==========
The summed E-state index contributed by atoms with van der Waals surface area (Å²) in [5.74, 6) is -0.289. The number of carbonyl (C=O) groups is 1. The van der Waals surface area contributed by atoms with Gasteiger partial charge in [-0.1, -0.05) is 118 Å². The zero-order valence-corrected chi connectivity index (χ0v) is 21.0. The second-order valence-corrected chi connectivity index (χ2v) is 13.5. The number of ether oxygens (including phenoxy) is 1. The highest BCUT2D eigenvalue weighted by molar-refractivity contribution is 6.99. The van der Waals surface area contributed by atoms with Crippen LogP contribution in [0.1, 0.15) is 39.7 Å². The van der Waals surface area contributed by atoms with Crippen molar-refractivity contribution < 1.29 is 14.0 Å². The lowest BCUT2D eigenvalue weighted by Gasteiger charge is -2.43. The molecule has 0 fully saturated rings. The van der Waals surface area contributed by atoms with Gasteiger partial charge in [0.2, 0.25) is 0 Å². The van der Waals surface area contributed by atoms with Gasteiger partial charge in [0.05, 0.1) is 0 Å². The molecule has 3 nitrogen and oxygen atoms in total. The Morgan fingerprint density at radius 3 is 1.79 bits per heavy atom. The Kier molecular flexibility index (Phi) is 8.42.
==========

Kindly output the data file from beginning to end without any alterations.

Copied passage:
The summed E-state index contributed by atoms with van der Waals surface area (Å²) in [5.74, 6) is -0.289. The number of carbonyl (C=O) groups is 1. The van der Waals surface area contributed by atoms with Gasteiger partial charge in [-0.1, -0.05) is 118 Å². The zero-order valence-corrected chi connectivity index (χ0v) is 21.0. The second-order valence-corrected chi connectivity index (χ2v) is 13.5. The number of ether oxygens (including phenoxy) is 1. The highest BCUT2D eigenvalue weighted by molar-refractivity contribution is 6.99. The van der Waals surface area contributed by atoms with Crippen LogP contribution in [0.1, 0.15) is 39.7 Å². The van der Waals surface area contributed by atoms with Crippen molar-refractivity contribution < 1.29 is 14.0 Å². The lowest BCUT2D eigenvalue weighted by Gasteiger charge is -2.43. The molecule has 0 fully saturated rings. The van der Waals surface area contributed by atoms with Gasteiger partial charge in [0.2, 0.25) is 0 Å². The van der Waals surface area contributed by atoms with Gasteiger partial charge in [0.05, 0.1) is 0 Å². The molecule has 3 nitrogen and oxygen atoms in total. The Morgan fingerprint density at radius 3 is 1.79 bits per heavy atom. The Kier molecular flexibility index (Phi) is 8.42.